In exchange for a deal, Sudan is asking the US for more than $3 billion in aid to combat the country's economic crisis, according to an Axios report.
Alongside the high economic aid fee, Sudan is also requesting to be removed from the US State Department's state sponsors of terrorism list.
Currently there are four countries listed by the US as sponsors of terrorism: the Democratic People's Republic of Korea, Iran, Sudan, and Syria.
US Secretary of State, Mike Pompeo supports taking Sudan off the list.
The 'conditions' for potential Israel deal
The move to restore Sudan as a country that does not sponsor terrorism is dependent on a bipartisan bill spearheaded by US Democratic Senator Chris Coons.
Motivated by the possible Sudan-Israel normalisation deal, Pompeo has been urging senators to support Coon's bill and vote on it by mid-October.
As for the monetary condition, Axios reports that the US will be requesting $300 million as compensation to US families of citizens killed in terror attacks in Sudan.
The two attacks in question occurred against US embassies in Africa in 1998 and against the USS Cole in 2000.
Sudan's transitional government, in charge since the toppling of Omar al Bashir last year, has been pushing to get off the US list, which hinders its ability to access foreign loans to tackle an economic crisis.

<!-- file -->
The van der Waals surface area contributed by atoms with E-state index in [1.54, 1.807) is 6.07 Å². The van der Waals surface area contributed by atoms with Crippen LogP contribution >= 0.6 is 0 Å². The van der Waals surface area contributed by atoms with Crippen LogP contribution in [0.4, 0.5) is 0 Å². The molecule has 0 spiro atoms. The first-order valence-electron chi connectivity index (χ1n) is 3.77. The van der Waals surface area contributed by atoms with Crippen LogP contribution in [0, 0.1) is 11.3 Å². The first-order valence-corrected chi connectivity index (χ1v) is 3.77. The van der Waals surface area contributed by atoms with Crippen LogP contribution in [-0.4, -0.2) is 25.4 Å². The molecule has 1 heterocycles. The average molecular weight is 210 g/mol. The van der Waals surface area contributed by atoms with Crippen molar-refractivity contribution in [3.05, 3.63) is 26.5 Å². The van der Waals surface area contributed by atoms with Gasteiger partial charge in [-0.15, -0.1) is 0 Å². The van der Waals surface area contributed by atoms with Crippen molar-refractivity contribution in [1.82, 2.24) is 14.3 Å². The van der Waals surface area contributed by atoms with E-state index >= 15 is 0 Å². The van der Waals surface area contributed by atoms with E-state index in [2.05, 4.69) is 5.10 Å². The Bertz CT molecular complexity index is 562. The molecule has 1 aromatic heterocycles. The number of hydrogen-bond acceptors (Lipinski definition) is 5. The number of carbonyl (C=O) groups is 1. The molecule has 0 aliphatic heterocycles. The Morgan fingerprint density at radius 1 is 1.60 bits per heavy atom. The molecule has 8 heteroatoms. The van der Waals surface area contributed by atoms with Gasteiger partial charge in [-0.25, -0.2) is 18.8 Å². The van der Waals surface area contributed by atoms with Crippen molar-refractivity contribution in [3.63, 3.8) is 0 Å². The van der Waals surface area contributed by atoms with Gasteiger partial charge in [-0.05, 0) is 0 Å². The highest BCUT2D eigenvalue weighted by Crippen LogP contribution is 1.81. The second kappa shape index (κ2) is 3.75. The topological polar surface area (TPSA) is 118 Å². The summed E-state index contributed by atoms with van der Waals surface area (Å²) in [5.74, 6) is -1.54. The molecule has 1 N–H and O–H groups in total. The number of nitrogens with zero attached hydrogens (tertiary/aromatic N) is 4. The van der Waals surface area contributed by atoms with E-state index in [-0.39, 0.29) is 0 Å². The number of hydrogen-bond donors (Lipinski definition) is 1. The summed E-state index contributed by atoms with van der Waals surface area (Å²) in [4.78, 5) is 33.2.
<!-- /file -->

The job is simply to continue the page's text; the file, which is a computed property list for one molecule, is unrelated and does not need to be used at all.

Hosted by the United Arab Emirates, the meeting will be between UAE's National Security Adviser Tahnoun bin Zayed, and Sudan's chief of staff to Prime Minister Abdalla Hamdok and Minister of Justice Nasredeen Abdulbari.
The White House National Security Council's senior director for Gulf Affairs, Middle Eastern Affairs Directorate Brigadier General Miguel Correa is expected to join.
Correa was also involved in drafting the Israel-UAE agreement formally signed at the White House last month.
Israel has been urging the US to grant Sudan’s request for economic aid to lead to the normalisation deal.
The issue of normalisation between Sudan and Israel was raised on last Tuesday in a meeting in Washington between Israeli Prime Minister Netanyahu and US Secretary of State Mike Pompeo.
Last February, Netanyahu and the chairman of the Sudanese Sovereignty Council Lieutenant General Abdel Fattah al Burhan met in Uganda.
Since then, both countries have continued quiet talks about the possibility of normalisation.
Sudan's authorities are under pressure to fix the economic crisis, which has worsened since Bashir's ouster.
Inflation hit almost 170 percent last month, the currency has been in freefall and the government has declared an economic state of emergency.
Copyright © 2022 TRT World